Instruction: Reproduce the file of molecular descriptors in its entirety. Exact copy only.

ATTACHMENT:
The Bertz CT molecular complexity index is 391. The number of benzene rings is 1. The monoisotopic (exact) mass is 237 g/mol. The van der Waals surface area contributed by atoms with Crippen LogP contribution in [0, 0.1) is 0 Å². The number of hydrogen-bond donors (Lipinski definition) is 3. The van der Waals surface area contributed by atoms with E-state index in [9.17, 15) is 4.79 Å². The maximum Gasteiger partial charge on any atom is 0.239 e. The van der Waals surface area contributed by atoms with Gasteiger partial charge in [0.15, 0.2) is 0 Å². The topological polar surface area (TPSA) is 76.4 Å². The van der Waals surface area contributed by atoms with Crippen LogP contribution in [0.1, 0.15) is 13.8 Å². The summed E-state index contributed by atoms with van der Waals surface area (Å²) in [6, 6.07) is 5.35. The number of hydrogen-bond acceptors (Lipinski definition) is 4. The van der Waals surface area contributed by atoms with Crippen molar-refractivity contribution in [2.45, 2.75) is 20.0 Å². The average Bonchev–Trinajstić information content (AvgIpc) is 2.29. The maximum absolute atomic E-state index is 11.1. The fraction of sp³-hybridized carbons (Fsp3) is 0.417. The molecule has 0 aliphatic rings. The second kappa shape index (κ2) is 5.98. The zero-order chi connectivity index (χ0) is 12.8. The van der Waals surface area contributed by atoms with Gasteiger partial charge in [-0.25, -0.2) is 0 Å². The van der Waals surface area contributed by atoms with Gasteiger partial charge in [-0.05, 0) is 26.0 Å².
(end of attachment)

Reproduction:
The Bertz CT molecular complexity index is 391. The number of benzene rings is 1. The monoisotopic (exact) mass is 237 g/mol. The van der Waals surface area contributed by atoms with Crippen LogP contribution in [0, 0.1) is 0 Å². The number of hydrogen-bond donors (Lipinski definition) is 3. The van der Waals surface area contributed by atoms with E-state index in [9.17, 15) is 4.79 Å². The maximum Gasteiger partial charge on any atom is 0.239 e. The van der Waals surface area contributed by atoms with Gasteiger partial charge in [0.15, 0.2) is 0 Å². The topological polar surface area (TPSA) is 76.4 Å². The van der Waals surface area contributed by atoms with Crippen LogP contribution in [0.1, 0.15) is 13.8 Å². The summed E-state index contributed by atoms with van der Waals surface area (Å²) in [6, 6.07) is 5.35. The number of hydrogen-bond acceptors (Lipinski definition) is 4. The van der Waals surface area contributed by atoms with Crippen molar-refractivity contribution in [2.45, 2.75) is 20.0 Å². The average Bonchev–Trinajstić information content (AvgIpc) is 2.29. The maximum absolute atomic E-state index is 11.1. The fraction of sp³-hybridized carbons (Fsp3) is 0.417. The molecule has 0 aliphatic rings. The second kappa shape index (κ2) is 5.98. The zero-order chi connectivity index (χ0) is 12.8. The van der Waals surface area contributed by atoms with Gasteiger partial charge in [-0.25, -0.2) is 0 Å². The van der Waals surface area contributed by atoms with Gasteiger partial charge in [-0.05, 0) is 26.0 Å².